“The Captain doesn’t want to be disturbed,” Baccus asserted, a bit petulantly, and then become defensive.  “And what could he do anyway?  I contacted you because this man is obviously a head case.  I mean, look at these complaints he put in to his physicians, just after his ‘return from the dead.’”  Baccus was silent for a moment as she searched for the information she was after.  “Ah, here we are.” She muttered under her breath.  “He complained of the lights all blinding him.  He complained that he was being bombarded by noise constantly.  He complained that food all tasted bad to him and he was gagging on the way everyone smelled to him, for God’s sake.  They tested everything they could think of and there was nothing wrong with him.  He’s physically as healthy as a horse!”


Blair didn’t hear Serena’s comeback.  He was too busy trying to control his breathing.










It was so close.  So very close.  Just one more thing was required.  One more thing and he’d know he had a Sentinel.  Without meaning to, Blair found himself touching the glass that separated him from the man in the examination room longingly.  Just one more thing.  He had to know.


And he couldn’t find out from where he was.


He glanced over his shoulder.  Serena had just called for Captain Banks, and the big man was on his way.  That didn’t leave him with a lot of time.  He drew a deep breath to steady himself and then began moving as casually as possible toward the door.  When he had reached his destination, he reached across and disengaged the lock, keeping his movement’s as slow as he could to avoid attracting the attention of the two women arguing over what was to be done with the man beyond the door.  Blair took another deep breath, and then exploded into motion.


In a single, smooth movement, Blair released the door, leapt though it and turned back to face the door again.  Before the two women in the room beyond could do anything other than gasp and leap to their feet, Blair had raised his foot and driven the heel of his boot as hard into the security keypad as he could.  Sparks flew and he staggered back a step.  Through the observation window, he saw Serena leap to reopen the door.  Blair held his breath, but nothing happened.  When Serena’s anxious face reappeared in the window, Blair released the breath he'd been holding in a sigh.  They couldn’t get in.  He’d have the time to find out what he needed to know without interruption.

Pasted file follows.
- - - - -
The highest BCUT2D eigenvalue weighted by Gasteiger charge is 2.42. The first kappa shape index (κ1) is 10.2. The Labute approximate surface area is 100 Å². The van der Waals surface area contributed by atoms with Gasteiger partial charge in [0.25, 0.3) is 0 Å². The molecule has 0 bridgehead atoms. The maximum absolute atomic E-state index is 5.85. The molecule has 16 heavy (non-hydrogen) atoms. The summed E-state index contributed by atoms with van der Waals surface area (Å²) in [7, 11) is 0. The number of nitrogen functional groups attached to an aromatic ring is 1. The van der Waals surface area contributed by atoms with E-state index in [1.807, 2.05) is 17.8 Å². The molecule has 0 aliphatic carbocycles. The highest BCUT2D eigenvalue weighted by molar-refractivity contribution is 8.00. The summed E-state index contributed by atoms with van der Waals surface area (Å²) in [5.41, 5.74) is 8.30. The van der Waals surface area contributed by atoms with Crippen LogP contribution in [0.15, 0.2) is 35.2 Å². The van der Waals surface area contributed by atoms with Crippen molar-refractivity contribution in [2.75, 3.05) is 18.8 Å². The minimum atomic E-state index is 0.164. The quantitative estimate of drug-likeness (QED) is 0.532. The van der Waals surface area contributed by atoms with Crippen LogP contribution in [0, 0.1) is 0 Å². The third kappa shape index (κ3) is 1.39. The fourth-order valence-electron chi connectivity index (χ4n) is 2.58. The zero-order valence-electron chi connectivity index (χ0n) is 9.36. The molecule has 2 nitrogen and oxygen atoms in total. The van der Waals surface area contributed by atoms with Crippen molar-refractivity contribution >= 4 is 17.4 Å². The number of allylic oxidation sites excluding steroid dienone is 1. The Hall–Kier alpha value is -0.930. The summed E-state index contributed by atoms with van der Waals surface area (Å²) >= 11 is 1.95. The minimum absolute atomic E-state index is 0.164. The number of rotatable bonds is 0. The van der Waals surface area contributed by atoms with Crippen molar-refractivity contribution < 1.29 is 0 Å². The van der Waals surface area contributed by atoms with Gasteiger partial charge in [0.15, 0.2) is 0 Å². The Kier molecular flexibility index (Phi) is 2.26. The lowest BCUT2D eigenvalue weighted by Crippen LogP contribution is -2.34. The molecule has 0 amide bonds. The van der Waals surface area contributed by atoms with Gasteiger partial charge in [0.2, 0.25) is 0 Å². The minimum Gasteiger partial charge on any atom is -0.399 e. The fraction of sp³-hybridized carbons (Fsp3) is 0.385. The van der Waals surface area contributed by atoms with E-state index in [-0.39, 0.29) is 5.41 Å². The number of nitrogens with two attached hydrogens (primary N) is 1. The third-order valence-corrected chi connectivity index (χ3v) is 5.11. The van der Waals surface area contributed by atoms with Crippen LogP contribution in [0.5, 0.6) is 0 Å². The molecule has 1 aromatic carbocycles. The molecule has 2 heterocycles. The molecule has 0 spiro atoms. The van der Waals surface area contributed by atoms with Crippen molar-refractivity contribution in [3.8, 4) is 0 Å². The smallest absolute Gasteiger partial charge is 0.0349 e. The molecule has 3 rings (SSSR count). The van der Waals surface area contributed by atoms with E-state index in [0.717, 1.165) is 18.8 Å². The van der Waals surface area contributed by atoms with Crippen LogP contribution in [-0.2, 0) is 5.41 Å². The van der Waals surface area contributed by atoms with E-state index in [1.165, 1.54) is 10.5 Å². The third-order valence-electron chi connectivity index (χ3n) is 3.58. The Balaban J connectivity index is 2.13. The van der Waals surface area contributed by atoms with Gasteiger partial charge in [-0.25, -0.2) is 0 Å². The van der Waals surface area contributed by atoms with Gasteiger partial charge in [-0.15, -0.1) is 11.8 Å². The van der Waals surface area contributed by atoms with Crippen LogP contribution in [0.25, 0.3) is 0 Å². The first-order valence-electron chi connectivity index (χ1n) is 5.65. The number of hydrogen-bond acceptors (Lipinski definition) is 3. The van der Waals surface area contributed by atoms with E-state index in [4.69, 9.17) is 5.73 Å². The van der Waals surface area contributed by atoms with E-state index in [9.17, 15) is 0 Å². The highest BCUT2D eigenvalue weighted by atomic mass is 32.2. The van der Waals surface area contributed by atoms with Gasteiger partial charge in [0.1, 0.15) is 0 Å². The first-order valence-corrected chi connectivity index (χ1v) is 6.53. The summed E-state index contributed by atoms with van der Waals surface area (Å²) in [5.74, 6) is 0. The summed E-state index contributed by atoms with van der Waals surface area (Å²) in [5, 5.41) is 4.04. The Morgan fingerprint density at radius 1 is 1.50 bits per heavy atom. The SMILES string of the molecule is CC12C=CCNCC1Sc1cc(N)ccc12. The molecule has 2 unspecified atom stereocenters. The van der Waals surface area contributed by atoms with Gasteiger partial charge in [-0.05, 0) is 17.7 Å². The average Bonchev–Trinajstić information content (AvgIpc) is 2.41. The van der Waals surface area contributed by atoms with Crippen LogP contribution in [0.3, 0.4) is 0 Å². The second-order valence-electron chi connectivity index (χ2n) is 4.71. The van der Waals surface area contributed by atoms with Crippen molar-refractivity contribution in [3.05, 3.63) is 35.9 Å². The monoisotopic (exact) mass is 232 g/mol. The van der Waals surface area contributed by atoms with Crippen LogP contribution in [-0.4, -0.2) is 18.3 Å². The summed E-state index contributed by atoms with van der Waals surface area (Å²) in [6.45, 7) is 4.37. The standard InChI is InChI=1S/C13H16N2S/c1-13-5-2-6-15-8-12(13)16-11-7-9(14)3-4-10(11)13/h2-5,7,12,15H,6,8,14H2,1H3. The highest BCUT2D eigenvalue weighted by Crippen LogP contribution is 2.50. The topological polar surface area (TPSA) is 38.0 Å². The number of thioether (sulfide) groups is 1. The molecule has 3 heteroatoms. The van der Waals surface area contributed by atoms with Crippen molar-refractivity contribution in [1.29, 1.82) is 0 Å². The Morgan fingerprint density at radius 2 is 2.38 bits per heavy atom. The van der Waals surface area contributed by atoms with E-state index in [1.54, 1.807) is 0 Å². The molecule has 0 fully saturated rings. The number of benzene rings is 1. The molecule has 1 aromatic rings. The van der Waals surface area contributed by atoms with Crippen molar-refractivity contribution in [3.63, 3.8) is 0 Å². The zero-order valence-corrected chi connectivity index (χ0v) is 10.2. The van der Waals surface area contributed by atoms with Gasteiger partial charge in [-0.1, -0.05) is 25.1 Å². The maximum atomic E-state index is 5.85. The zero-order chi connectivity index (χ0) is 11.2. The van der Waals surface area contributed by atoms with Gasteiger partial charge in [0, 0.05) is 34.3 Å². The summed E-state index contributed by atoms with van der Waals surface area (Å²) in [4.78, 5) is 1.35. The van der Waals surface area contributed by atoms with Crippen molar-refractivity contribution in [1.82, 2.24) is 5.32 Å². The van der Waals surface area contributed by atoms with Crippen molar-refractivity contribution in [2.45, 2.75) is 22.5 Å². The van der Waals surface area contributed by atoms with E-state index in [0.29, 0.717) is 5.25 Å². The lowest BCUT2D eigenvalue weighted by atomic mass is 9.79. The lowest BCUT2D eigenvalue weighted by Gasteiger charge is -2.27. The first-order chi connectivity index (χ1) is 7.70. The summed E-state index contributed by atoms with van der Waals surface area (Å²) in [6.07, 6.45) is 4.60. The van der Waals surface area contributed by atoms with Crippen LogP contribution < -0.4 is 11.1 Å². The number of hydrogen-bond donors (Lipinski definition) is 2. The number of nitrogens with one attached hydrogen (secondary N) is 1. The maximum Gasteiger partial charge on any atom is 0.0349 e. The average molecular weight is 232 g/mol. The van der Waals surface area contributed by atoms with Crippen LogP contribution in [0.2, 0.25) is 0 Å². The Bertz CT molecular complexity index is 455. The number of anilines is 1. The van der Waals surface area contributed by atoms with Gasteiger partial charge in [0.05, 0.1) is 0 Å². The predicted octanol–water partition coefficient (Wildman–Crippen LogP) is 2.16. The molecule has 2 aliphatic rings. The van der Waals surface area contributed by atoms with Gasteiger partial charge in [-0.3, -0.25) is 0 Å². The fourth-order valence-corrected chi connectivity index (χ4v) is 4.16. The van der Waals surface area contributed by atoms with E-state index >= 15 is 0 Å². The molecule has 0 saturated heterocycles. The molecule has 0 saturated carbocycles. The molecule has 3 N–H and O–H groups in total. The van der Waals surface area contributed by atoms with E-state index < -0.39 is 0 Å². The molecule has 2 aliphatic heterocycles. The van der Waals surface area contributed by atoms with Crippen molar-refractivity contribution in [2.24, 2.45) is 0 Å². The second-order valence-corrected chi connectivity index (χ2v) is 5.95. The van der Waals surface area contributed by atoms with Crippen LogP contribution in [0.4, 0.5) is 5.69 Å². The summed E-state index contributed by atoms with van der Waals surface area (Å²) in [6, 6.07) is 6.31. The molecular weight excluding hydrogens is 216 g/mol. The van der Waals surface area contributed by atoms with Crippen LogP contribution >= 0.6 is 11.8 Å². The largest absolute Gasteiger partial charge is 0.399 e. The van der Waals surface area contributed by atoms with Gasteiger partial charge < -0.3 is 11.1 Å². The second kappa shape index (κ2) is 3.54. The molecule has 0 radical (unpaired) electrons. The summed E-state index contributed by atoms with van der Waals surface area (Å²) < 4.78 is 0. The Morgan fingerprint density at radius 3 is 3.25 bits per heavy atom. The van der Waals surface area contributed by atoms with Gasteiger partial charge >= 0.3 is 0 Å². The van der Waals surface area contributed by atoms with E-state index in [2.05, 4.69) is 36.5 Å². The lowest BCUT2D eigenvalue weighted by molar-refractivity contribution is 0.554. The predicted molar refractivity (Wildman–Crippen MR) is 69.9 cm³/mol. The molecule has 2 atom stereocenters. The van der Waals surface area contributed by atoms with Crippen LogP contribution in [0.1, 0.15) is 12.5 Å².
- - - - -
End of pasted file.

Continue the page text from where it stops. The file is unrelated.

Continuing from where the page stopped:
“Blair!” Serena growled at him through the intercom.  “What in hell do you think you’re doing?”


“Testing a hypothesis.” He murmured as he turned and walked slowly toward the man on the table.


As he drew alongside the unnaturally still man, his features finally came into focus for Blair.  James Ellison had dark hair and the beginnings of a receding hairline.  He was a classically handsome man, with high cheekbones, an aristocratic profile and a strong jaw.  Even now, with his features slack with unconsciousness, there was something about this man’s face that suggested stubbornness and pride.  And even lying down, Blair could see that this was a tall man, and that he was powerfully built.


He looked just like what Blair had always felt a Tribal Guardian should look like.


Blair continued to move slowly down the table until he was standing adjacent to the unconscious man’s waist.  He then took a deep breath and reached out his hand, laying it lightly on the other man’s chest.  Even through Ellison’s uniform, he could feel the warmth of life, and the almost imperceptible rise and fall of his lungs working.  Blair felt himself relax slightly.  He’d known the man was alive, he really had.  It was just that he’d been so still.


Now that contact had been made, Blair didn’t want to give it up.  The mere potential that the man lying under his hand was the Sentinel he had searched for, for so long, had him feeling dizzy.  Still, he needed confirmation.  The final proof that this wasn’t just another near miss.


Blair blinked and forced his hand to move.  He gently dragged his fingertips across the prone man’s chest and then continued down his arm.  If he was right, then on some level, James Ellison must be aware, and Blair wanted the gentle caress to sooth and reassure the man.  God knows he’d have to be confused about what was happening to him.  Finally, Blair’s fingers reached the ends of the man’s uniform sleeve.  He allowed his thumb to stroke the material covered wrist reassuringly for a moment while he gathered his courage, then bit his lip and gently, gently, peeled back the sleeve of Ellison’s uniform.


Blair released the breath he’d been holding in what sounded like a sob.  The skin under the material was red and irritated. 


“Touch.” Blair whispered, and then had to grab onto the edge of the bed as his legs went weak. A Sentinel.  He was sure of it.  James Ellison was a Sentinel.